Activists from Peace United Church of Christ are not backing down after their church was vandalized with racist graffiti.
Friday night on East Lockwood Avenue a crowd gathers on the lawn of the Peace United Church of Christ. Cars roll by hitting their horns in bursts, others wave and some simply hold a fist out of their window.
Crowd participants are toting signs. One reads: “8:46” Another: “No Justice, No Peace” And another: “Black Lives Matter.”
The vigil is a 30-minute observation of silence, during the first 8 minutes and 46 seconds of which demonstrators are asked to take a knee.
“While we’re doing the 8 minutes, 46 seconds,” Pastor Wendy Bruner said over a bullhorn, “we’re going to read the names of folks who have been killed by the police. If you’re holding a picture of one of those people, feel free to lift up that picture. We want to make sure we are not forgetting what is happening in this country.”
Pastor Bruner is one of Webster Groves’ spiritual and activist leaders, her faith the driver of her work.
“We at Peace United believe Jesus was a radical,” she said. “Jesus was out there; he was making voices heard, he stood for justice. He stood up to the Roman Empire, who brutally oppressed people, which in a lot of ways is similar to what we’re seeing today.”
Bruner and her congregation are involved with voter registration drives, Pride St. Louis, and the Children’s Advocacy Center of Greater St. Louis.
“Being out there on that sidewalk is just one small part of many ways to exercise the gospel,” Bruner said.
This is the congregation’s 17th week of Friday night vigils that began in response to the June police-killing of George Floyd in Minneapolis.
“The church mobilized pretty [quickly],” Melissa Harttman, an eight-year member of the congregation, said. “The crowd has grown and waned. We’ve had lots of people come and join us.”
Webster Groves’ activist population has continued these vigils over the past three months, and their messages had remained unchallenged; until three weeks ago.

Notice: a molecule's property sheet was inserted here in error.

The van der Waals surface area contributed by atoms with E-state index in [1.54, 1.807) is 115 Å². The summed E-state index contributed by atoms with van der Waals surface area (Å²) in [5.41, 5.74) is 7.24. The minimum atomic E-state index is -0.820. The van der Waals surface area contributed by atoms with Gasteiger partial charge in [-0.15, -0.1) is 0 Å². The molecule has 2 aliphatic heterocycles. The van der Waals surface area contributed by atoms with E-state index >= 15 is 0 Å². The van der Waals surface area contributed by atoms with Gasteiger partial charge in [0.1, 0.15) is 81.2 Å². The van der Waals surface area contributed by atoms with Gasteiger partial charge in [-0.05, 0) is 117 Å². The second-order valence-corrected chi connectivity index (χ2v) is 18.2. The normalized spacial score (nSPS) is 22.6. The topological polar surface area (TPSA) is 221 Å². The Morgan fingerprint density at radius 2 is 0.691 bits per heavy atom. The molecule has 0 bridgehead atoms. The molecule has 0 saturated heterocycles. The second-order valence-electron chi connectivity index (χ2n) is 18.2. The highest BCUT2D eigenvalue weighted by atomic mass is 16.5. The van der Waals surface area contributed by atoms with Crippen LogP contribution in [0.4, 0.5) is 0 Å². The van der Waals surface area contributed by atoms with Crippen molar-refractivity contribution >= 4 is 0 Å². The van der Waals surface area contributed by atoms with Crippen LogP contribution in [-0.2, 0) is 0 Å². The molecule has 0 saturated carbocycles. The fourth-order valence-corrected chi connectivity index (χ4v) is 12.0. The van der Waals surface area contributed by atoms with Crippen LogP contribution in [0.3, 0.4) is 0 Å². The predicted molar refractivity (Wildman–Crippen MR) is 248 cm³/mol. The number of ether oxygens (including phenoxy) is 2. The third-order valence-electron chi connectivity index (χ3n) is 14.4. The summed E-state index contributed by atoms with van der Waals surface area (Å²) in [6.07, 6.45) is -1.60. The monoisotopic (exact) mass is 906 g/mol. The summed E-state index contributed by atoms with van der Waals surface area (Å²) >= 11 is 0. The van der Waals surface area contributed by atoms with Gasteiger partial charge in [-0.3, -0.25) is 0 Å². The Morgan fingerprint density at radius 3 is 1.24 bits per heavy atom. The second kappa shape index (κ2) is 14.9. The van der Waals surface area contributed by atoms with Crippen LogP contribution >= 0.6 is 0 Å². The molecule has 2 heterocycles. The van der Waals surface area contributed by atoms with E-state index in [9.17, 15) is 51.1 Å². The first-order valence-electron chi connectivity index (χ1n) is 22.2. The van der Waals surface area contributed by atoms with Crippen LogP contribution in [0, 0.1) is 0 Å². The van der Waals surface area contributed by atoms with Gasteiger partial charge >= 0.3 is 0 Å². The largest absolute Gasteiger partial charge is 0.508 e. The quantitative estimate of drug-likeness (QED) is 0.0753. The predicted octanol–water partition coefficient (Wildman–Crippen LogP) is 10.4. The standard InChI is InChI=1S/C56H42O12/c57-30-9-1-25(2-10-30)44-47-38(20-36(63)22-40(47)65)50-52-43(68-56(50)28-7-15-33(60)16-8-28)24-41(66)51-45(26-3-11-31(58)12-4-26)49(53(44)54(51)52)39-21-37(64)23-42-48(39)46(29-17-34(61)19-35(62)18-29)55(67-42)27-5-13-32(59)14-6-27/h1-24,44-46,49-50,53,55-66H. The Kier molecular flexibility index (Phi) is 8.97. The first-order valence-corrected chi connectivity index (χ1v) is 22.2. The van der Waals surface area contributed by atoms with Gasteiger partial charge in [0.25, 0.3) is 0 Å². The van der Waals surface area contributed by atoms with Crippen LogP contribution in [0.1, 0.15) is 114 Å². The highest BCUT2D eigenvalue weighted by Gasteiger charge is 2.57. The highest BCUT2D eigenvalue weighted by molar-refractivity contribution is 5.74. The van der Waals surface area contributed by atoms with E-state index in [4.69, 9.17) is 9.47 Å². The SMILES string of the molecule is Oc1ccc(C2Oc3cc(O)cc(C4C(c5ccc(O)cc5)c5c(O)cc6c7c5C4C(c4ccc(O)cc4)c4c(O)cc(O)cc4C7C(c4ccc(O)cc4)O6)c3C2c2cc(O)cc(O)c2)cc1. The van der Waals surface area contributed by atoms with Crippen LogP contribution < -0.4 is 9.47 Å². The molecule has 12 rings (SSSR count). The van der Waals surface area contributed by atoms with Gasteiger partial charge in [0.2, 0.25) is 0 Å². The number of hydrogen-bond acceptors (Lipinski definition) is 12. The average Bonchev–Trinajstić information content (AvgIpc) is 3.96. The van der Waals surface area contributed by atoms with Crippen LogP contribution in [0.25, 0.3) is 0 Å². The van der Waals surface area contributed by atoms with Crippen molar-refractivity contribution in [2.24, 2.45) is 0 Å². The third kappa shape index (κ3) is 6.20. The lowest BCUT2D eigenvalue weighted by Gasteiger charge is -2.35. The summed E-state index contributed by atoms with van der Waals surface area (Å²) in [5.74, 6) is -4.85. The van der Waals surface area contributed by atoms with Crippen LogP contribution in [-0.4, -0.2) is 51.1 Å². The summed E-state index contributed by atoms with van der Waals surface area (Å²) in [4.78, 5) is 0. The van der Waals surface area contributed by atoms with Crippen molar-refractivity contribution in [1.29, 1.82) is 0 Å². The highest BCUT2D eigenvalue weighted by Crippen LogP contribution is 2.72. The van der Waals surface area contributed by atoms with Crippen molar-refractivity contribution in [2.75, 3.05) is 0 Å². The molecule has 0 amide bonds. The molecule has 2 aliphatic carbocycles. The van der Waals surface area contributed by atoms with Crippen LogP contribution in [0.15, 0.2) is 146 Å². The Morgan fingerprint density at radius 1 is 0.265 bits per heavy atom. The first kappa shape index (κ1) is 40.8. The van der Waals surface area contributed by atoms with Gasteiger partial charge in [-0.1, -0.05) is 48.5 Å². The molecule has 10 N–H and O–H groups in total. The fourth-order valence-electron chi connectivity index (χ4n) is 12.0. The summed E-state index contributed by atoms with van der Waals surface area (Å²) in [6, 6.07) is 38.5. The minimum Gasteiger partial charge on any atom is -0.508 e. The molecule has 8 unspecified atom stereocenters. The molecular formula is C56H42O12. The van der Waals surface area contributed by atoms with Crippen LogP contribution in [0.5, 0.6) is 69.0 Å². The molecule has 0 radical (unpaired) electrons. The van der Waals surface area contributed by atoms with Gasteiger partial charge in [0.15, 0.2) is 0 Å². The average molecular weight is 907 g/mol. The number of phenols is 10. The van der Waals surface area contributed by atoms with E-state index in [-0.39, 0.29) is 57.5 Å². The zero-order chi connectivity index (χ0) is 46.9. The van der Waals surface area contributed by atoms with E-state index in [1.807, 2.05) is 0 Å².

On Sept. 4, KMOV reported multiple incidences of hate-speech vandalism in the Webster Groves community. They occurred at churches with known activist congregations, a North Gore Street office-building and at a monument in Barbre Park in north Webster Groves.
The stenciled graffiti read ‘13/50,’ a watchword the Anti-Defamation League says, “is a shorthand reference to racist propaganda claims by white supremacists against African-Americans to depict them as savage and criminal in nature.”
The phrase suggests that 13% of the population, the Black demographic, commits 50% of the country’s violent crimes.
“I’m disappointed that they’re misunderstanding our message,” Pastor Bruner said. “When we say Black Lives Matter, it doesn’t mean their lives don’t. It just means we are acknowledging that Black lives don’t matter right now, and we need to address that.”
“Mercifully, the stenciling has stopped,” Webster Groves Mayor Gerry Welch said.
The spray-painted hate speech has since been removed by the city, but other incidents of anonymous messaging have occurred within the community since.
On Sept. 13, KSDK reported that anonymous letters were mailed to Webster Groves homeowners with Black Lives Matter lawn signs. The letters warned residents of imminent property devaluation and urged them to “save your political viewpoint for inside your home.”
The mayor and her administration have since released a statement in the immediate wake of these crimes, which denounced the reactionary behavior as “contrary to the values of equity, diversity, inclusion, and respect for each other that are at the heart of our community.”
Mayor Welch has also led a series of meetings over the summer on advancing racial equity in Webster Groves, the details of which are still to be determined.
Earlier in the summer on June 12, a Webster University sign on the lawn of the Luhr building that read “Webster University stands for racial equality and justice – Black Lives Matter!” was stolen and subsequently replaced by two signs, according to campus officials.
The Webster Groves Police Department is unable to comment on the ongoing investigation into these incidents, but Harttman believes them to be an organized effort from within the community.
“We’d like to think it’s not Webster,” she said. “But, I think people have kind of determined it probably is. I think it’s the same group dropping anonymous letters in people’s mailboxes. I don’t think it’s random.”
Harttman has noticed a discrepancy between the amount of anonymous signaling and actual discourse, as the only open resistance they’ve met has been from passing vehicles and an alleged profane bullhorn speech from a block away.
“The whole neighborhood could hear it,” she said. “People like that are cowards. You have something to say? Stop right here and say it. Don’t drive past then get your nerves up.”
But Harttman also believes the attempts to intimidate activist voices have only served to strengthen their cause.
“It backfired,” she said. “If they wanted to scare people away, it had the complete opposite effect. We’re of the belief here that you have to stand for what you believe, stand together and don’t let the cowards intimidate you.”